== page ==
This week at The Archive is a sombre one, as we remember the life of the late Queen Elizabeth II. Hers was a life of duty and devotion, and we take a moment here to mark her incredible life of service, and to honour her memory.
Meanwhile, over the past seven days we have added 190,708 brand new newspaper titles, with one new newspaper title from Scotland joining us this week. We have also updated twelve of our existing publications, with significant updates in particular to the Leicester Daily Mercury.
So read on to discover more about our new and updated titles of the week, and to find out about Queen Elizabeth II’s first ever public engagement, where she acted as bridesmaid to her cousin in October 1931 at the age of five.
Our new title this week is the Clyde Weekly News, which was founded in Dumbarton in 1992, as a weekly freesheet tabloid newspaper, a companion to the paid-for Lennox Herald. Distributed to homes in towns all along the north bank of the Clyde estuary, to the west of Glasgow, the Clyde Weekly News circulated from Clydebank in East Dunbartonshire to Dumbarton, Alexandria and Bonhill in West Dunbartonshire, all the way downstream to Helensburgh.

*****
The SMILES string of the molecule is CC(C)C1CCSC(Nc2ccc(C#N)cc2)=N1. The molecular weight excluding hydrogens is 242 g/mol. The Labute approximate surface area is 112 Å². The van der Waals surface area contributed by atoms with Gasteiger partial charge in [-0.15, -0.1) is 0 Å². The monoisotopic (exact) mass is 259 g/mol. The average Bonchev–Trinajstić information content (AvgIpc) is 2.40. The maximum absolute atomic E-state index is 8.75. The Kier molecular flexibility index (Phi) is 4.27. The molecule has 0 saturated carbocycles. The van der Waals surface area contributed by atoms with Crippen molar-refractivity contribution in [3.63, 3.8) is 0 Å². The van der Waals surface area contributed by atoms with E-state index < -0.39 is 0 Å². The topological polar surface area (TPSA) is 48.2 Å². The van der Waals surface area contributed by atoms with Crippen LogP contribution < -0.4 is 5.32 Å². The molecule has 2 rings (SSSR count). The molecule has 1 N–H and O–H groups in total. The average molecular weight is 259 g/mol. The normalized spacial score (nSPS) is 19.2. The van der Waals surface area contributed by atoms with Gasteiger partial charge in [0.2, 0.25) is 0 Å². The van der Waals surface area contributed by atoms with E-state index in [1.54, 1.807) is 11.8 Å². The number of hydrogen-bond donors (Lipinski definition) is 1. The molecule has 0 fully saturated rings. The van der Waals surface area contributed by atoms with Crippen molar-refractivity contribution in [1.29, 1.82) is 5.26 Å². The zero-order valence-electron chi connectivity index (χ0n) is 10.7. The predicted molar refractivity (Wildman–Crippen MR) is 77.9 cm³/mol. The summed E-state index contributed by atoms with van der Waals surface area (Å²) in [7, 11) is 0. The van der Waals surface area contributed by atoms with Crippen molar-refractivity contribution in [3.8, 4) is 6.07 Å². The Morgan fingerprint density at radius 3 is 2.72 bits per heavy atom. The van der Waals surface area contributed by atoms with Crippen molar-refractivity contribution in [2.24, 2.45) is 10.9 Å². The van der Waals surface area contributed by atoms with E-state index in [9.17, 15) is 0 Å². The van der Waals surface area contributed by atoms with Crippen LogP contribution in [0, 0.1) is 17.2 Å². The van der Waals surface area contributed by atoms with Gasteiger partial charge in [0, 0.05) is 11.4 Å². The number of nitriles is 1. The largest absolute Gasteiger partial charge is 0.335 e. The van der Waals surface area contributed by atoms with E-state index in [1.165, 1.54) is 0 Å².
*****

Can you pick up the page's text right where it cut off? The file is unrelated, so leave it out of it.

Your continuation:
This area historically played an important part in shipbuilding and trade thanks to the River Clyde, which is the ninth-longest river in the United Kingdom. The Clyde Weekly News ceased publication in 2011.
Beyond our new title of the week, we have also updated twelve of our existing titles this week. The past seven days have seen significant updates to one of our important regional titles, namely the Leicester Daily Mercury, to which we have added over 115,000 brand new pages ranging from 1874, which was when the newspaper was founded, all the way to 1967.
The Leicester Daily Mercury was founded by journalist James Thompson (1817-1877), who was already proprietor of the Leicester Chronicle. It was to be the city of Leicester’s first ever evening newspaper, and it was published from offices at St. Martin’s, with a staff of 25 and an initial circulation of 5,000 copies.